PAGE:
Stored forages, such as hay and baleage, are a critical component of agriculture in Georgia, carrying livestock producers through times when forage is scarce. This year, the UGA Forage Team is debuting a new event format for hay and baleage producers. The program will focus on techniques for producing high yields of high quality hay and baleage in the Southeast. This Short Course will be valuable for serious hay producers looking to enhance their production system and learn more about modern hay and baleage-making techniques and technology. UGA specialists and researchers will present information on the hay and baleage-making and storage techniques, as well as provide updates on current research. Registration for the short course is $65.  Registration includes a 300+ page Hay and Baleage notebook, a weed ID book, lunches and refreshments.

For more information or to register please visit:

http://georgiaforages.caes.uga.edu/events/HBSC18/documents/HBSCAgendaFeb2218.pdf

 

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GEORGIA GROWN

The Georgia Grown program is a marketing and economic development program of the Georgia Department of Agriculture. The goal is to aid the state’s agricultural economies by bringing together producers, processors, suppliers, distributors, retailers, agritourism and consumers. Businesses involved in agriculture and/or horticulture can create a free profile on the Georgia Grown website. Consumers can then find your business by using the Georgia Grown locator. Members can use the Georgia Grown logo to advertise their business and products. Businesses that are eligible to join must fall in one of the categories below:

·         Non-processed agriculture products grown in Georgia

·         Processed or manufactured agriculture products if the key ingredient is grown in Georgia

·         Georgia based companies that are a part of or support the Georgia agriculture community

To learn more please visit: https://www.georgiagrown.com/

 

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CATTLE

Young Cattlemen’s Council Farm Tour

The GCA Young Cattlemen’s Council and UGA Beef Team are offering a day-long bus tour to visit three outstanding operations in Northeast Georgia and an opportunity to have lunch hosted by Commissioner Gary Black at his farm. The date of the tour will be Saturday, February 17th, 2018.  The cost is only $20.  This tour is a sponsored by the GCA Young Cattlemen’s Council and is thus restricted to cattlemen between the ages of 18 and 40. To register, please call the Georgia Cattlemen's Association office (478-474-6560) by February 1, 2018.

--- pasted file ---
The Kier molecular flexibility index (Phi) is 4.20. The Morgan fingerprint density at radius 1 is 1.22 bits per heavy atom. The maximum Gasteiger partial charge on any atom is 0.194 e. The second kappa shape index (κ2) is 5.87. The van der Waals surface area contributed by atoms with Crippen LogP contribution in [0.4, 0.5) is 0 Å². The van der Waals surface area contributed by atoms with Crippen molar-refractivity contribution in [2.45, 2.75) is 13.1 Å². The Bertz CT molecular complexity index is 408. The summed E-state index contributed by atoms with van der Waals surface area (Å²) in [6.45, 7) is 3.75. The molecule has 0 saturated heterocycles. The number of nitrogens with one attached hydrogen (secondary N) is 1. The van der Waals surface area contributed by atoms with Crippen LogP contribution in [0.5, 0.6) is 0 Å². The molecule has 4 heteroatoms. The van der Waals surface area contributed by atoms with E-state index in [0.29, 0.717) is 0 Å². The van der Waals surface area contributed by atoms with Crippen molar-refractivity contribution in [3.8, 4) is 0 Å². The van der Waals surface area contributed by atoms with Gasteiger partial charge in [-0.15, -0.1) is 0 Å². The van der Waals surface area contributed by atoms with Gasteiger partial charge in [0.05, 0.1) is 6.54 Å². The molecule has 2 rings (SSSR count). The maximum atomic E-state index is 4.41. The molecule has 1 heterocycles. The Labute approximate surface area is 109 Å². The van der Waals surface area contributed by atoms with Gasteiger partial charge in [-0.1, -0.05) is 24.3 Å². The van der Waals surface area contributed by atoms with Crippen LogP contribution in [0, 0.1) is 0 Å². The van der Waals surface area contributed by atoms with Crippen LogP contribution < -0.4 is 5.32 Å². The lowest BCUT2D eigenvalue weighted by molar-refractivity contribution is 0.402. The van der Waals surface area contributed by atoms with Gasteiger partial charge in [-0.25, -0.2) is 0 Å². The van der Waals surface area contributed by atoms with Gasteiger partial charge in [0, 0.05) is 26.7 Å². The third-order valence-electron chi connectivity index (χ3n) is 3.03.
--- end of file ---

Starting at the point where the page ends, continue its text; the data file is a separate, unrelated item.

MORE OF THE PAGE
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Young Cattlemen’s Council Farm Tour Itinerary

9:00 a.m. Meet at UGA Livestock Arena (2600 S Milledge Ave, Athens, GA 30605)

9:30-11:00 a.m. Still Water Farm tour

12:00-1:00 p.m. Lunch at Commissioner Black's farm

1:30-2:45 p.m. Potts Brothers Farm tour

3:15.-5:00 p.m. Elrod Farms tour

6:00 p.m. Return to UGA Instructional Arena

 

Elrod Farms is a purebred cattle operation in Jackson County operated by Cole Elrod.

Potts Brothers Farm is a stocker and purebred cattle operation in Jackson County operated by Kyle Potts.

Still Water Farm is a commercial cattle operation that has won numerous pasture management awards operated by Terry Chandler in Madison County.

 

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LOCAL EVENTS

Georgia Arbor Day

Officially the date for Georgia Arbor Day is the third Friday in February but there will be events throughout Georgia on February 15th and 16th including a tree planting celebration at the town complex on Wortham Road in Luthersville at noon.

For other planned events in Georgia please visit: http://thegrove.americangrove.org/state-groves/georgiagrove#.WmIy86inHct

 

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Have a great weekend,

Susan

 

 

Susan C James

Agriculture and Natural Resources Agent

UGA Extension-Meriwether County

706-672-4235 Office

706-977-0882 Mobile

From:

Susan C James
Agriculture and Natural Resources Agent
UGA Extension-Meriwether County
706-672-4235 Office
706-977-0882 Mobile

UGA Extension Meriwether County ANR E-Newsletter

January 19, 2018